Epic stories always end on a promise. There will be an awakening. The lost brothers will find each other. The Creatures of Prometheus, black and white, divided for the security and sport of the gods, will recognize that they are being used, distracted from their original state, and will join hands and together walk off the field. And only then will the natural inosculation, the branches and roots growing stronger together, become possible.

read Kerri’s blog post about INOSCULATED

Reach Back [on DR Thursday]

prometheus resurrection morsel copy

Artists are constantly reaching backward and forward through time. They daily pay visits to the work of the masters. They periodically revisit their own past creations. Their work sends ripples of inspiration and opportunity far into the future.

When Beethoven was young he wrote a ballet called The Creatures of Prometheus. It calls for a legion of dancers and is way too big for most contemporary ballet companies to attempt. Contemporary symphonies, on the other hand, desire to play the music because Beethoven, for the rest of his life, reached back into his ballet, mining for musical phrases, developing some of the phrases into his most famous work.

How to play the music from a ballet written in 1801 as a symphonic piece in 2009?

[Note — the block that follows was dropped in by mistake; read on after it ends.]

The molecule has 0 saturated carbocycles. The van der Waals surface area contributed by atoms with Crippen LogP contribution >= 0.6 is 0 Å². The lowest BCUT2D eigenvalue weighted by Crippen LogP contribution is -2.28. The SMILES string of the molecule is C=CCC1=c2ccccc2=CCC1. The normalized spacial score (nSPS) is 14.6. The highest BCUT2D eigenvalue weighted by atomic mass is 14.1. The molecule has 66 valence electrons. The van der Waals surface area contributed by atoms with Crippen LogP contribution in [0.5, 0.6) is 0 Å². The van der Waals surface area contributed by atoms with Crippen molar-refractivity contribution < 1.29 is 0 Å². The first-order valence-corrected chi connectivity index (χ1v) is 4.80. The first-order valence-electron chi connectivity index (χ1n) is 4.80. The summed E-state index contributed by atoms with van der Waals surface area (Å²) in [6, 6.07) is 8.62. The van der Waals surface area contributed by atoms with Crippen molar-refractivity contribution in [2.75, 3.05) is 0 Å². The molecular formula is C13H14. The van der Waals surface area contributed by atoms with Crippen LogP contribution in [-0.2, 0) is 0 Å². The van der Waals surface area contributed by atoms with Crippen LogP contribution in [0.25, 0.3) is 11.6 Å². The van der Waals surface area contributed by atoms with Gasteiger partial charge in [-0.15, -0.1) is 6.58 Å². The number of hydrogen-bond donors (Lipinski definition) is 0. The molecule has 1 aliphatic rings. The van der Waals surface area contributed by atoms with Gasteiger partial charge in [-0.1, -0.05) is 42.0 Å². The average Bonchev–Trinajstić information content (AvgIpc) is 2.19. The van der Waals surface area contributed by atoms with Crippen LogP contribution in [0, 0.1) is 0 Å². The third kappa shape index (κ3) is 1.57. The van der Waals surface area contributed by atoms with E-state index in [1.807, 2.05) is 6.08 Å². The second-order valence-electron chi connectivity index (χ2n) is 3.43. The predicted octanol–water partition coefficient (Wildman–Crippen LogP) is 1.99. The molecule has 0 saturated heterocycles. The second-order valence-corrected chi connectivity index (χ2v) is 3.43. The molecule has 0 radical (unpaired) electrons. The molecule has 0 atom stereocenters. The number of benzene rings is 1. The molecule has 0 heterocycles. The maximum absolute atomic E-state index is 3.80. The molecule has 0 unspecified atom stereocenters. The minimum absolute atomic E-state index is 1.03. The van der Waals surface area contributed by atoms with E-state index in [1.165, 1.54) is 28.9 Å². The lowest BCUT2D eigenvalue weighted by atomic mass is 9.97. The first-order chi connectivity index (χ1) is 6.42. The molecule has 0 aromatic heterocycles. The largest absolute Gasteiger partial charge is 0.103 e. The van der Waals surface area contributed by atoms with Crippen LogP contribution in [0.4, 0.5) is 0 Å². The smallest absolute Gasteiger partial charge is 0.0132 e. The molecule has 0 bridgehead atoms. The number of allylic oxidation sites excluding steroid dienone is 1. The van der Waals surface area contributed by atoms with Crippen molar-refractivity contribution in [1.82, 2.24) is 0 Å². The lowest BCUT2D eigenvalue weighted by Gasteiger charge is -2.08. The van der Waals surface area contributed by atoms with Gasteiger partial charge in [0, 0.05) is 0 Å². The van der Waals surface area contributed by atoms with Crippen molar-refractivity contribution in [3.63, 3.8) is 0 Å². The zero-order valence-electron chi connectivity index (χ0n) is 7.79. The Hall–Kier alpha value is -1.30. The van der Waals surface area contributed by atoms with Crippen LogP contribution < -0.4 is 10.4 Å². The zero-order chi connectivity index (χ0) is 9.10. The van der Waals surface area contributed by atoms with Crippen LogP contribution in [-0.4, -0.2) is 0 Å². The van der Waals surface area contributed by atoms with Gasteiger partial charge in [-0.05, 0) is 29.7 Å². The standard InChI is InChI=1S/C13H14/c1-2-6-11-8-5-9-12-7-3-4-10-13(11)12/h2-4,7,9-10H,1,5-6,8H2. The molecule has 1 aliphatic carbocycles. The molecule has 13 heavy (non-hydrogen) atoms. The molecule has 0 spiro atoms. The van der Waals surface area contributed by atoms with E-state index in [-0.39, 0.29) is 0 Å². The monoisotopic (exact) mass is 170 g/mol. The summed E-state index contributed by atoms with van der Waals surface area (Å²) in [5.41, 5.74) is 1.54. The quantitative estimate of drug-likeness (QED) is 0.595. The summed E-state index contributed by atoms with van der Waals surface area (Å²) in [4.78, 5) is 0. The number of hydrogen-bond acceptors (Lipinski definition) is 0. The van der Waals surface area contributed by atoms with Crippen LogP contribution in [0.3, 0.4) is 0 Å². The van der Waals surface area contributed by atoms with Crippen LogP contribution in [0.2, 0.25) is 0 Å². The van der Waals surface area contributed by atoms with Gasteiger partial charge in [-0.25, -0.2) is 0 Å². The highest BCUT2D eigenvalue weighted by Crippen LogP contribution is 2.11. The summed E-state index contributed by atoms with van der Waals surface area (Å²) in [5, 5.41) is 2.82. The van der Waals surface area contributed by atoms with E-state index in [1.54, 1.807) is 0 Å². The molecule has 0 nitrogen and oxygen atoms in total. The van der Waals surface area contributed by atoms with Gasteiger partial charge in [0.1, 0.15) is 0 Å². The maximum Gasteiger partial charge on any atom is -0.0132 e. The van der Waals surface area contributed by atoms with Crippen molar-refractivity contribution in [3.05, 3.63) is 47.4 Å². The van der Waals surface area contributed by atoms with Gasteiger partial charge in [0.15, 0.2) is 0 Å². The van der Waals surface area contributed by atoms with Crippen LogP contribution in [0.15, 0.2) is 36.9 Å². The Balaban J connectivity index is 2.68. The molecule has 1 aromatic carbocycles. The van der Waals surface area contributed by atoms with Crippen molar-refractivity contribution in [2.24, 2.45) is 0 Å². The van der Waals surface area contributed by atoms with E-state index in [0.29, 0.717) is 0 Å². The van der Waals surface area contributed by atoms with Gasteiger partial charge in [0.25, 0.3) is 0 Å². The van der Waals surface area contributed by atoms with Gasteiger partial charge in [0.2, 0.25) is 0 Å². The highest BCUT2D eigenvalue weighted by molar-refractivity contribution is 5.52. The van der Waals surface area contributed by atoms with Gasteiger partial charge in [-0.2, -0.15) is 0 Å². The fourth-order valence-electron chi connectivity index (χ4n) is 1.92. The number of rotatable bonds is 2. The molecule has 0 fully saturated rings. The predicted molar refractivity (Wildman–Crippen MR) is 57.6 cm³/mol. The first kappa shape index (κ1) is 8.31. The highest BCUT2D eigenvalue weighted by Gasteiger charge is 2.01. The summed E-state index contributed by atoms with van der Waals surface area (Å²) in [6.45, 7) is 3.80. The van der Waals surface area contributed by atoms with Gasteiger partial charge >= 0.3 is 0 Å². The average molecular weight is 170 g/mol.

Yaacov Bergman, the visionary and laughter-filled director of the Portland Chamber Orchestra had an idea. Why not tell the story of the ballet. A storytelling would provide the connective tissue, weaving the music together into a cohesive symphonic performance. Because Beethoven wrote a ballet, 207 years later, I had the great good fortune to write and perform the story of The Creatures of Prometheus with the PCO.

And, since we were crossing time boundaries, why not cross a few artistic genres, too.  Yaki hired artist Liz Gil-Neilson to paint and produce a visual storytelling that was projected during the performance. Music, storytelling, contemporary visual art. Ripples, ripples, everywhere.

But, that was not enough. Since I am also a visual artist, Yaki asked that I translate my story into a visual statement. So, I painted three large canvases (Creation, Garden, Resurrection), one for each movement of the symphony, that hung with Liz’s original images during run of the symphony at the George Broderick Gallery in Portland.

Reaching forward. Reaching back. Today, more than a decade after our collaboration, I mine my experiences and paintings for inspiration. As new collaborations arise, as I stand at the base of a new series of seemingly impossible tasks, I’m fortunate to have my Creatures of Prometheus to remind me of the possibilities. They nudge me forward.  Like Beethoven, I reach back into my past work to find a path forward.

It makes me smile to know that in 1801 Beethoven, with a quill pen and ink, scribbled notes at his desk and those scribbles turned into dances and symphonies that inspired stories and paintings and a wacky multi-media collaboration (a phrase that did not exist during his lifetime). And more: a morsel image digitally altered for a blog post written on a computer keyboard. Pen and ink are hard to come by. Reaching backward. Reaching forward.

 

 

read Kerri’s blog post about Prometheus morsel

 

arches shadows k&d website box copy

 

prometheus resurrection ©️ 2008 david robinson